Nitazoxanide is a drug previously approved for parasitic infestations. Recently, it was shown to inhibit HCV through inducing phosphorylation of eukaryotic initiation factor 2α, a known mediator of host antiviral defense [28, 66]. In a Phase Ⅱ study in genotype 4 patients in Egypt, the combination of nitazoxanide with PEG-IFN-α2a and ribavirin resulted in 79% SVR vs. 50% with PEG-IFN-α2a and ribavirin alone [127].


Several new forms of long-acting IFNs are in clinical development. The most advanced is albinterferon-α2b (albIFN), a fusion protein of human albumin and IFN-α2b. It has an extended half-life of 144 h, which is even longer than those of pegylated IFNs and allows dosing every two or four weeks while maintaining a comparable efficacy and safety profile [3, 101, 158].

Toll-like receptor TLR7 recognizes single-stranded RNA virus and activates type 1 IFNs as part of innate immune response. Small molecule agonists of TLRs such as isatoribine could exert antiviral effect through activation of TLR and IFN pathway. Isatoribine and an oral prodrug of isatoribine, ANA975, showed clinical efficacy in HCV patients [56, 152]. However, further development of these drugs was discontinued due to significant side effects and insufficient therapeutic window. In 2009, it was reported that a novel oral TLR7 agonist ANA773 demonstrated significant antiviral response in hepatitis C patients. Patients receiving 2000 mg of ANA773 every other day for 10 days has a mean maximal viral load decline of 1.3 log10, compared to 0.3 log10 with placebo. No serious adverse events were reported. Further clinical trials of ANA773 in combination with other HCV agents are expected.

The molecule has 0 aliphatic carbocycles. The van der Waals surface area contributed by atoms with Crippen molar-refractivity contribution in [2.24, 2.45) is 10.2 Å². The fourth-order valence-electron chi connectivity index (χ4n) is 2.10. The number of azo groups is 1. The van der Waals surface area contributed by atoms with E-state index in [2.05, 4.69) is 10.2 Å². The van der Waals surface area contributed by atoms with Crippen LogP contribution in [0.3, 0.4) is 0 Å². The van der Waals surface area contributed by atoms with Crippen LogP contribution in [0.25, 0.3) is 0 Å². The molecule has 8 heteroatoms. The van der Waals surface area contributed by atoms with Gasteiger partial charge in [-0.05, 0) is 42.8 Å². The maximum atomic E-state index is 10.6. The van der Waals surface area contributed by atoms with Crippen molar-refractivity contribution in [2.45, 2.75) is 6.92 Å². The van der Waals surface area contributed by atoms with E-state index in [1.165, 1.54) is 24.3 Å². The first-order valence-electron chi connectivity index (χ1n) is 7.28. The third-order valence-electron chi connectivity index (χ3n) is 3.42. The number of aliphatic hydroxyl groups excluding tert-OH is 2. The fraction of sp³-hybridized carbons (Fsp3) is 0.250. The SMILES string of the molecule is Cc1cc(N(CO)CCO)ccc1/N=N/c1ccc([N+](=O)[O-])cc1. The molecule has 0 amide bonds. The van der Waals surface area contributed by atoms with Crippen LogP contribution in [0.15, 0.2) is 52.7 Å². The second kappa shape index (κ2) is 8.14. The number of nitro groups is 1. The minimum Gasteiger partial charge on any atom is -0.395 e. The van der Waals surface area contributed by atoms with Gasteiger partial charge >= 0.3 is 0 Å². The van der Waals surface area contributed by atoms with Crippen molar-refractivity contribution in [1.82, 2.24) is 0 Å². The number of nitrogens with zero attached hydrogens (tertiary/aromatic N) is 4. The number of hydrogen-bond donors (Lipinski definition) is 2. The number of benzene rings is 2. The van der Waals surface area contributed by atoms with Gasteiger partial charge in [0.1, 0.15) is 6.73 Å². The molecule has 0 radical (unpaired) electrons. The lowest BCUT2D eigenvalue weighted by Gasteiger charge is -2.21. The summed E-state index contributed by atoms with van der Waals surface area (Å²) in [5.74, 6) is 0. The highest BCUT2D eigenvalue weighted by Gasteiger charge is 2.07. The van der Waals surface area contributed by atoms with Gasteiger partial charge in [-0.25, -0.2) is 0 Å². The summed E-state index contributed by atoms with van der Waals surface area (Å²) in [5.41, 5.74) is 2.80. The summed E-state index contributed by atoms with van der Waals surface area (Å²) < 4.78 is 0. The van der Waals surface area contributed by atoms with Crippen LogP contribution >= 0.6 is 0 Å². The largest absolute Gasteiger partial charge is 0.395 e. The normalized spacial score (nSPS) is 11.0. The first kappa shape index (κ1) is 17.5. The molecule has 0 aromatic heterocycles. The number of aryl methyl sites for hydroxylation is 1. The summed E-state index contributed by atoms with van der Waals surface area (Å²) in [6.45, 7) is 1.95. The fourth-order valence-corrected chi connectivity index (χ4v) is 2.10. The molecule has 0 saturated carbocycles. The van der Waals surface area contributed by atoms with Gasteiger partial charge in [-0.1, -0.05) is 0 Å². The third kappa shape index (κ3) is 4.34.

There have also been limited efforts in developing therapeutic vaccines for HCV. GI-5005 is a heat-inactivated recombinant Saccharomyces cerevisiae that has been genetically modified to express HCV NS3 and core proteins [48]. In a Phase Ⅰ trial, GI-5005 showed a modes antiviral effect reducing viral load by 1.4 log10. It is currently being evaluated in triple combination therapy with SoC. A number of other vaccine strategies such as DNA and T cell based vaccines have also been pursued. IC41, a peptide-based vaccine is currently in early clinical deve-lopment [33, 34, 65, 149].